For more than 100 years the California Constitution protected homeowners from property tax increases to pay for bonds unless there was a two-thirds vote. The two-thirds vote is important because those who do not own homes and will pay none of the tax increase can vote to impose higher property taxes on those who do own homes. Although Homeowners continue to need the two-thirds vote protection, in 2000 a group of billionaires decided it should be easier to increase property taxes on the average homeowner. The billionaires spent over $30,000,000 on a highly deceptive campaign to end this protection. They claimed their Proposition 39 would “strengthen” Proposition 13! Can you imagine? They claimed that eliminating the two-thirds vote protection for homeowners would actually “strengthen” Prop. 13!
The Howard Jarvis Taxpayers Association fought back fiercely funded by small donations from average homeowners. Unfortunately for the average homeowner, the billionaires narrowly defeated us.
However, local governing boards still have the option of requiring a two-thirds vote, instead of 55 percent, when they ask for a property tax increase on your home. Several school boards in other jurisdictions have decided to leave the two-thirds vote homeowner protection in place. The Howard Jarvis Taxpayers Association is not opposing these bonds. We believe you should vote NO until your school board gives you the two-thirds vote protection for your home.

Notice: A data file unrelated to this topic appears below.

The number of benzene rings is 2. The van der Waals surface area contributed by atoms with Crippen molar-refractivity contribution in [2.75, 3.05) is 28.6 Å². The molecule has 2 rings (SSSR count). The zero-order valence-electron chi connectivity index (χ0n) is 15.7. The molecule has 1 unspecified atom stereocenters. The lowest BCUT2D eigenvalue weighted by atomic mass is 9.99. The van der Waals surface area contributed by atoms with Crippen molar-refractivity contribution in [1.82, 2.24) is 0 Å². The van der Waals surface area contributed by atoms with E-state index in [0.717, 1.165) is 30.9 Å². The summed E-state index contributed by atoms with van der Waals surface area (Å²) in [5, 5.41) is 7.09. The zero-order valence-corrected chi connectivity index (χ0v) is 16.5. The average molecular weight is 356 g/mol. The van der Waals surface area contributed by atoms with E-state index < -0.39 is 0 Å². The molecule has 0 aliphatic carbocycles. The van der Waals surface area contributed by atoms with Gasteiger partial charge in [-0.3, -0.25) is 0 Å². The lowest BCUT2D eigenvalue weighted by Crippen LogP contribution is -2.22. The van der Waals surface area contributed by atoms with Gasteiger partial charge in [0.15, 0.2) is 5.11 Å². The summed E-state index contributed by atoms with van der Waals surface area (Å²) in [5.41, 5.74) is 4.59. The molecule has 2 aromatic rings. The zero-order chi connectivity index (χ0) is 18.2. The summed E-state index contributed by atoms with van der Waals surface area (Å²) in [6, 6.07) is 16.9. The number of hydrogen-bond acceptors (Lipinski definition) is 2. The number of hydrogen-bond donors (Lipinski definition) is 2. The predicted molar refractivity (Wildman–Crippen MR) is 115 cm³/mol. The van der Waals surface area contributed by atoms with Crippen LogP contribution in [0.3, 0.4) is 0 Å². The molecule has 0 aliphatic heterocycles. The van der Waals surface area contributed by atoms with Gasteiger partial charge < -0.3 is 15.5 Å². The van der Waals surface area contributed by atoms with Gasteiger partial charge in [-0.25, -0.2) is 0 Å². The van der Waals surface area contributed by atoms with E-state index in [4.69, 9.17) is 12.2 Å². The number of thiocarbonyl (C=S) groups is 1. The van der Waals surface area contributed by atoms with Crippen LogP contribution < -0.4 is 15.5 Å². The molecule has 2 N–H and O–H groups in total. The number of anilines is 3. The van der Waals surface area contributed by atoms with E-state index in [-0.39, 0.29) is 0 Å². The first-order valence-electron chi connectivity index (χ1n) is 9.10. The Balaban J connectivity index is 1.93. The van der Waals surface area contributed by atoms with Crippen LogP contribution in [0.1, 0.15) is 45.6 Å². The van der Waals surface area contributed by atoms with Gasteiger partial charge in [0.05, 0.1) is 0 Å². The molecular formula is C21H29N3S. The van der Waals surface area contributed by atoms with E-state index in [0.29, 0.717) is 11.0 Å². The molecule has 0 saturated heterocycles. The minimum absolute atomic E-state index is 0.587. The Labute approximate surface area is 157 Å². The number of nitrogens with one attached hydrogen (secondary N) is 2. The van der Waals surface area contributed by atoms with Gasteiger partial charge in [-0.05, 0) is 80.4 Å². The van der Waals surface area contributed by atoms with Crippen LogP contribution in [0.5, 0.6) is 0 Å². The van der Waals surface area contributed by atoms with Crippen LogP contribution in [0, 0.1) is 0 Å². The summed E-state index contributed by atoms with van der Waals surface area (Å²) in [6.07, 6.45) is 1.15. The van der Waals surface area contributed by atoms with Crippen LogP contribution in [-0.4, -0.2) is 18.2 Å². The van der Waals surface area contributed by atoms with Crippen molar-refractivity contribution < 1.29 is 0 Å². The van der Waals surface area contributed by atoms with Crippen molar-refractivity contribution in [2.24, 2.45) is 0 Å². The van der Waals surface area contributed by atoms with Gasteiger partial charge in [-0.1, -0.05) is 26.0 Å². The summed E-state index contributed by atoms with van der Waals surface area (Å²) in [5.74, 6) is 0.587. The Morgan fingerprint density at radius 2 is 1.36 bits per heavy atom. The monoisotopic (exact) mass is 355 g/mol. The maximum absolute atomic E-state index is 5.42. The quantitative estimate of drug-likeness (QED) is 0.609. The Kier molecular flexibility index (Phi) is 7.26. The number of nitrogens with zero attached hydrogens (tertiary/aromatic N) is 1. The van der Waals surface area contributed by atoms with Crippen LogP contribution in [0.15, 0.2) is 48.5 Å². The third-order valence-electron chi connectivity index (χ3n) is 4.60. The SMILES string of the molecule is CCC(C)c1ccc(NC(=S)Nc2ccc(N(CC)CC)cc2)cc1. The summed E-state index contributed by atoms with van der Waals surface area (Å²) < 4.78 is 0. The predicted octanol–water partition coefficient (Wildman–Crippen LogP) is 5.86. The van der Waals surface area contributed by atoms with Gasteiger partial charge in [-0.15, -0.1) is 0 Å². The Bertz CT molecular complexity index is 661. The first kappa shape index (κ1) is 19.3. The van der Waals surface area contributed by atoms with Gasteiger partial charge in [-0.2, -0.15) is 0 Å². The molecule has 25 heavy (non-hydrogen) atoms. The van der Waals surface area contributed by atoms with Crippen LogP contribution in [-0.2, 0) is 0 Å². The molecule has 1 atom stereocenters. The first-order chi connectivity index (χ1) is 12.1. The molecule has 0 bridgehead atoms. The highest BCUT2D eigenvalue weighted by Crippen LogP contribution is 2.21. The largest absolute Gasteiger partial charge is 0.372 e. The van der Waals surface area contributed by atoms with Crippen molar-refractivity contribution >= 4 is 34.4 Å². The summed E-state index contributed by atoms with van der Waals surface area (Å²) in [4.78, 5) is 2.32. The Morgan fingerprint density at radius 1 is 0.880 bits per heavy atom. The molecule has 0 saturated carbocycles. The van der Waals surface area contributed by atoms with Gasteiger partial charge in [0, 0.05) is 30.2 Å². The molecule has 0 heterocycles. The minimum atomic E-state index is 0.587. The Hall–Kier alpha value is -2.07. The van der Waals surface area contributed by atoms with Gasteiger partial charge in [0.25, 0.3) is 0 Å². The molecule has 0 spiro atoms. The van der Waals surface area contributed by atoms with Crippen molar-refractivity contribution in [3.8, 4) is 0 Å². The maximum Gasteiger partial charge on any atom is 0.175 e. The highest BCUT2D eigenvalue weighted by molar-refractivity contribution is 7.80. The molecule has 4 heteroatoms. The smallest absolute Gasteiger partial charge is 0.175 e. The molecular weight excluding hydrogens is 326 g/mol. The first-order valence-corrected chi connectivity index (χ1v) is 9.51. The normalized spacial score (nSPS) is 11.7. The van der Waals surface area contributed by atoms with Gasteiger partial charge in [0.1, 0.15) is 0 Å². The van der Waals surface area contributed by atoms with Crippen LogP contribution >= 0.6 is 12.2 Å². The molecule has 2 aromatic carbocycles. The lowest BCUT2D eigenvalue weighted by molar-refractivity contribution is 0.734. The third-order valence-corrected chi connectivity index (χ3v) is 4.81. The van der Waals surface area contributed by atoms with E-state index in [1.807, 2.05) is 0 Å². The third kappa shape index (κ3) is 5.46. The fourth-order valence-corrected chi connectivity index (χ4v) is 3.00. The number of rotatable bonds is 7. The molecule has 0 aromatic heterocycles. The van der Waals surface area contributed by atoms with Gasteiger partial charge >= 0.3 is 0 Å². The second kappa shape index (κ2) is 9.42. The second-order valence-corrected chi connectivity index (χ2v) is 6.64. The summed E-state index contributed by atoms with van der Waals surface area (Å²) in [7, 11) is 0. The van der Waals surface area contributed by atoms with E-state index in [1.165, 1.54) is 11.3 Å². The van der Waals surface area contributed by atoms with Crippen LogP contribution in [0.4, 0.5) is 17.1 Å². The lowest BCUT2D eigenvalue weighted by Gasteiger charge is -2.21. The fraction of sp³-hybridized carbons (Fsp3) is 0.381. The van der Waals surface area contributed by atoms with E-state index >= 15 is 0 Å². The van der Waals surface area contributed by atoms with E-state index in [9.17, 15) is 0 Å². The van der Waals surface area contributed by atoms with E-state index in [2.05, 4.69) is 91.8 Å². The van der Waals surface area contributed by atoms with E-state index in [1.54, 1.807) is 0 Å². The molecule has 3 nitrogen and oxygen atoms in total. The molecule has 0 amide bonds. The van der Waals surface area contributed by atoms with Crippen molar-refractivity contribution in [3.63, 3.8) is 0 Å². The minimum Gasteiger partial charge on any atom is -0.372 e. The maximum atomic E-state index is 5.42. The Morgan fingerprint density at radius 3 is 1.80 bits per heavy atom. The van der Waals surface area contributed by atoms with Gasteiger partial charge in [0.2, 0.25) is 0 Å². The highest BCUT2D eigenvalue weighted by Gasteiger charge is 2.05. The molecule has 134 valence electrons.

Howard Jarvis Taxpayers Association President
This measure is a Proposition 39 Tax Increase. The Howard Jarvis Taxpayers Association opposes all Proposition 39 Property Tax Increases. For more than 100 years the California constitution required a two-thirds vote of the people to increase your property taxes. That was changed to 55 percent for certain property tax increases with a $30,000,000 highly deceptive campaign financed by billionaires whose companies pay little or no property taxes. The Howard Jarvis Taxpayers Association, by far the largest and most successful organization of ordinary taxpayers in California, fiercely opposed proposition 39.